(On Cable TV, April 2012) As someone who grew up on Les Schtroumpfs in their original French, both on TV and in comics, I suppose that I can’t be surprised if I’m not entirely enthusiastic about Hollywood’s The Smurfs live-action adaptation. There’s something… wrong… about the way the Smurfs are rendered on-screen, the clean glossiness of the comics incarnation made a bit too real by 3D textures. Thus unfairly prejudiced against the film, it’s no stretch to find the script rote, dull and juvenile even by kids’ movies standards. While the occasional self-aware line is good enough to earn a smile, it’s not enough to excuse the tired slapstick, the badly-animated CGI cat or the Scottish Smurf making a constant stream of testicle jokes. By the time the film features Smurfs rocking “Walk this Way” on Guitar Hero, I’m left shaking my head and muttering “Smurfs are not supposed to even try to be cool.” Neil Patrick Harris and Jayma Mays are cute as the New York couple hosting the little blue characters, and some of the thematic ties to the prospect of imminent parenthood strike an unexpected chord. It’s not quite enough to offset the continuing annoyance at the antics on-screen, or the uncanny valley uneasiness of the Smurfs themselves… but it’s just enough to avoid throwing this film in the bin of irremediable failures. At the very least, The Smurfs will keep the kids entertained, and some of the throwaway lines will entertain the adults. Despite everything, it could have been worse.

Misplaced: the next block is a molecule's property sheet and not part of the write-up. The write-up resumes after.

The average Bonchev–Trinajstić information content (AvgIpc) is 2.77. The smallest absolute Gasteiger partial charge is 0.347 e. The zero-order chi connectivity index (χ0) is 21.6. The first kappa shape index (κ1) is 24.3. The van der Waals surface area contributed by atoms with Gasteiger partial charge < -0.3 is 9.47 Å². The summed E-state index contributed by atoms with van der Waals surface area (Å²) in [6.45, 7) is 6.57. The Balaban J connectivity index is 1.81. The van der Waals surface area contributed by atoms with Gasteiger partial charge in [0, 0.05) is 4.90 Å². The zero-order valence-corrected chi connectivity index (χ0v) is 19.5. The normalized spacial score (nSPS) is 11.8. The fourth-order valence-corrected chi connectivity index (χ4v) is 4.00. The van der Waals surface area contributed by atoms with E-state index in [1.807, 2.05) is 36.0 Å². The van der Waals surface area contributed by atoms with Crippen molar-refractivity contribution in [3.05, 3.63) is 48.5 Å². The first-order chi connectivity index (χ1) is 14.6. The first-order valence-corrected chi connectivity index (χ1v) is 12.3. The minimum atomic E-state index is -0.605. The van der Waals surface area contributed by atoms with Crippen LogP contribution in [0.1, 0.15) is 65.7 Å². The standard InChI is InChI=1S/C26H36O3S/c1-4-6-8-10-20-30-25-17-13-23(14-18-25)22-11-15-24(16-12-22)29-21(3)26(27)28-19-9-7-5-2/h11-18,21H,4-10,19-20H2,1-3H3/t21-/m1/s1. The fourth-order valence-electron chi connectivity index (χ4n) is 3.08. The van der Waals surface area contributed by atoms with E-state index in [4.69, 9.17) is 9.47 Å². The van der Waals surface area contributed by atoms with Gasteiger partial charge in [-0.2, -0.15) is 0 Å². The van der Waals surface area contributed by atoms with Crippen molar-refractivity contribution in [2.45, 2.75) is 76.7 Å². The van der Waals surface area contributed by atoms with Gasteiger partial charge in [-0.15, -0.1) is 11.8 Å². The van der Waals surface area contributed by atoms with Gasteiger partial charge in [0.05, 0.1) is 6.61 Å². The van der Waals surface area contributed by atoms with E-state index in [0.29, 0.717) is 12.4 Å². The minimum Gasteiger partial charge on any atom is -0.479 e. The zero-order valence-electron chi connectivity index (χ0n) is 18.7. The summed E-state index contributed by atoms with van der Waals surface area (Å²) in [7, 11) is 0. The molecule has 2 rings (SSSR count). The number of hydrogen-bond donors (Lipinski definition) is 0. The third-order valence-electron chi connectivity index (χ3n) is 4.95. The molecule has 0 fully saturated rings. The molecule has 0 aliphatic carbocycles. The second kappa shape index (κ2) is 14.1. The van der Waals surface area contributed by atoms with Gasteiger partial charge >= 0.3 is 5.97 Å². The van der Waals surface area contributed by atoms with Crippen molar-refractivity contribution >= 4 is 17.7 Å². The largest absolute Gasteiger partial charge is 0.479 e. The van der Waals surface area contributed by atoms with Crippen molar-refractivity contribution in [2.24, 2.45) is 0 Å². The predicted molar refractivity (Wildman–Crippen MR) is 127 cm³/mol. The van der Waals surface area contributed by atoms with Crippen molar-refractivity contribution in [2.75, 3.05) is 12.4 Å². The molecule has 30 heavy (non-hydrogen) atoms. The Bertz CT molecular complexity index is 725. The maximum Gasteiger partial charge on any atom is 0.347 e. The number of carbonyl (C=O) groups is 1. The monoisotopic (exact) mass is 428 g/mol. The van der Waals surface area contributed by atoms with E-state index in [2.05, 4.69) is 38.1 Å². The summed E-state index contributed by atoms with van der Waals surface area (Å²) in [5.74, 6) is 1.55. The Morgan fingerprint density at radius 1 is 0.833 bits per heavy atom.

(In theaters, December 2011) I’m not sure there’s a more conceptually offensive film out there in theaters at this end of 2011: Whether you’re talking about characters who enjoy the stoner lifestyle, a toddler doing cocaine, graphically-portrayed phalluses, Santa Claus getting shot in the face, nude nuns, angels performing sexual favours on a cracked version of Neil Patrick Harris or a murderous waffle-making robot, a straight-up description of the film’s content reads like a decadent horror show at the end of civilization. And yet, the series’ considerable irreverent charm is intact, and a solid core of moral value underlies the entire film: the story daringly picks up six years later with a grown-up Harold and a arrested-development Kumar, then throws them together in order to come up with a relatively mainstream-friendly conclusion. In-between, though, there’s plenty of refreshing hijinks, quasi-experimental segments (just wait for the Claymation stuff, or the 3D-tableau “plan”) and meta-fictional laughs about the actor’s other careers/roles, 3D gags (I almost regret not seeing this one in 3D) and more irreverence than you’d think possible. It’s still a silly comedy for people who like silly comedies, but it’s hilarious, fast-paced, sweet without being cloying and a perfectly self-aware third installment in a series –for one thing, it doesn’t seem as if it’s simply coasting on recycling its previous gags. Both Kal Penn and John Cho are great in the title role, with Neil Patrick Harris once again stealing the show and Danny Trejo joining the cast as a pitch-perfect father-in-law. If you’re a fan of the series, don’t miss it.